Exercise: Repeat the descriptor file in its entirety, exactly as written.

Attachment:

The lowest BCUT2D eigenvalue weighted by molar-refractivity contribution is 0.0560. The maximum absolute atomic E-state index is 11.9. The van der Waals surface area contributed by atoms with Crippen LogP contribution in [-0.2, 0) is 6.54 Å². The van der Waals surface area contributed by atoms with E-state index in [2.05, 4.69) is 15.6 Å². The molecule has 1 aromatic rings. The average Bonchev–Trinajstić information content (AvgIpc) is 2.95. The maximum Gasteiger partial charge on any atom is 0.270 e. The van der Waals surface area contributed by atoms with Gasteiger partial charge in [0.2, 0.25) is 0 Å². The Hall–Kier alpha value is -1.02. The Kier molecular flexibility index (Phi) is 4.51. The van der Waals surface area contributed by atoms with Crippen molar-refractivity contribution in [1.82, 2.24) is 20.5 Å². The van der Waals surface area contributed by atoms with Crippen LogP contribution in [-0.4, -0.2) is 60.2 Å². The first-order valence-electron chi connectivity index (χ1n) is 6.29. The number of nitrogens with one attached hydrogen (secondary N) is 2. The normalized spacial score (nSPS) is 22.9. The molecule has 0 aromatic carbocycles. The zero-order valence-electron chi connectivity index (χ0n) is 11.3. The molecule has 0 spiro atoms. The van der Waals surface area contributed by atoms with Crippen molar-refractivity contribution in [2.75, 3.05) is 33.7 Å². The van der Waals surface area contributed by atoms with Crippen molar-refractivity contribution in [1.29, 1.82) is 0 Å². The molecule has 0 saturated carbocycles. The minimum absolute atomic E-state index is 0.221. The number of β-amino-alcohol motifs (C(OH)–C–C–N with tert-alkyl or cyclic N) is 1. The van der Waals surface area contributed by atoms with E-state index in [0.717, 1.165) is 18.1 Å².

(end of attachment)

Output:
The lowest BCUT2D eigenvalue weighted by molar-refractivity contribution is 0.0560. The maximum absolute atomic E-state index is 11.9. The van der Waals surface area contributed by atoms with Crippen LogP contribution in [-0.2, 0) is 6.54 Å². The van der Waals surface area contributed by atoms with E-state index in [2.05, 4.69) is 15.6 Å². The molecule has 1 aromatic rings. The average Bonchev–Trinajstić information content (AvgIpc) is 2.95. The maximum Gasteiger partial charge on any atom is 0.270 e. The van der Waals surface area contributed by atoms with Gasteiger partial charge in [0.2, 0.25) is 0 Å². The Hall–Kier alpha value is -1.02. The Kier molecular flexibility index (Phi) is 4.51. The van der Waals surface area contributed by atoms with Crippen molar-refractivity contribution in [1.82, 2.24) is 20.5 Å². The van der Waals surface area contributed by atoms with Crippen LogP contribution in [-0.4, -0.2) is 60.2 Å². The first-order valence-electron chi connectivity index (χ1n) is 6.29. The number of nitrogens with one attached hydrogen (secondary N) is 2. The normalized spacial score (nSPS) is 22.9. The molecule has 0 aromatic carbocycles. The zero-order valence-electron chi connectivity index (χ0n) is 11.3. The molecule has 0 spiro atoms. The van der Waals surface area contributed by atoms with Crippen molar-refractivity contribution in [2.75, 3.05) is 33.7 Å². The van der Waals surface area contributed by atoms with Crippen molar-refractivity contribution in [1.29, 1.82) is 0 Å². The molecule has 0 saturated carbocycles. The minimum absolute atomic E-state index is 0.221. The number of β-amino-alcohol motifs (C(OH)–C–C–N with tert-alkyl or cyclic N) is 1. The van der Waals surface area contributed by atoms with E-state index in [0.717, 1.165) is 18.1 Å².